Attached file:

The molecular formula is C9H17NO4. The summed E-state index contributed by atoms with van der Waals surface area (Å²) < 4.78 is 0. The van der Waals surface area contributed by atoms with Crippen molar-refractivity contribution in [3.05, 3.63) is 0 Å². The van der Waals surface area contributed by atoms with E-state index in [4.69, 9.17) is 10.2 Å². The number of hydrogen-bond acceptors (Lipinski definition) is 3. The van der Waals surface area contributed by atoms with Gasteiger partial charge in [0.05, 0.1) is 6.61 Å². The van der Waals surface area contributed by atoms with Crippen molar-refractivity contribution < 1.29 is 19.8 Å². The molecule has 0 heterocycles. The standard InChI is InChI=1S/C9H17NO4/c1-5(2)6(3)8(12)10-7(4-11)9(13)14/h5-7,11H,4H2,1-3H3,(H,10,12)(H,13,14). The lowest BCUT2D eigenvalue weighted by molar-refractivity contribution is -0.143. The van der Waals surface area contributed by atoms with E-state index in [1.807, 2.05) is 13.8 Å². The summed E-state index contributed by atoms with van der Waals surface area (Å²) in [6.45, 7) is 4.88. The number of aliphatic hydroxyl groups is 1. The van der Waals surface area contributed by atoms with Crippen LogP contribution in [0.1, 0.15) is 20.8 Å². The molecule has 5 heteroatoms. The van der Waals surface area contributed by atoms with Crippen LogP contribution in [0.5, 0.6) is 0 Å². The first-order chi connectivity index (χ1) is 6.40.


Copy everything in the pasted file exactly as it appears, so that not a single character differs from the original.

The molecular formula is C9H17NO4. The summed E-state index contributed by atoms with van der Waals surface area (Å²) < 4.78 is 0. The van der Waals surface area contributed by atoms with Crippen molar-refractivity contribution in [3.05, 3.63) is 0 Å². The van der Waals surface area contributed by atoms with E-state index in [4.69, 9.17) is 10.2 Å². The number of hydrogen-bond acceptors (Lipinski definition) is 3. The van der Waals surface area contributed by atoms with Gasteiger partial charge in [0.05, 0.1) is 6.61 Å². The van der Waals surface area contributed by atoms with Crippen molar-refractivity contribution < 1.29 is 19.8 Å². The molecule has 0 heterocycles. The standard InChI is InChI=1S/C9H17NO4/c1-5(2)6(3)8(12)10-7(4-11)9(13)14/h5-7,11H,4H2,1-3H3,(H,10,12)(H,13,14). The lowest BCUT2D eigenvalue weighted by molar-refractivity contribution is -0.143. The van der Waals surface area contributed by atoms with E-state index in [1.807, 2.05) is 13.8 Å². The summed E-state index contributed by atoms with van der Waals surface area (Å²) in [6.45, 7) is 4.88. The number of aliphatic hydroxyl groups is 1. The van der Waals surface area contributed by atoms with Crippen LogP contribution in [0.1, 0.15) is 20.8 Å². The molecule has 5 heteroatoms. The van der Waals surface area contributed by atoms with Crippen LogP contribution in [0.5, 0.6) is 0 Å². The first-order chi connectivity index (χ1) is 6.40.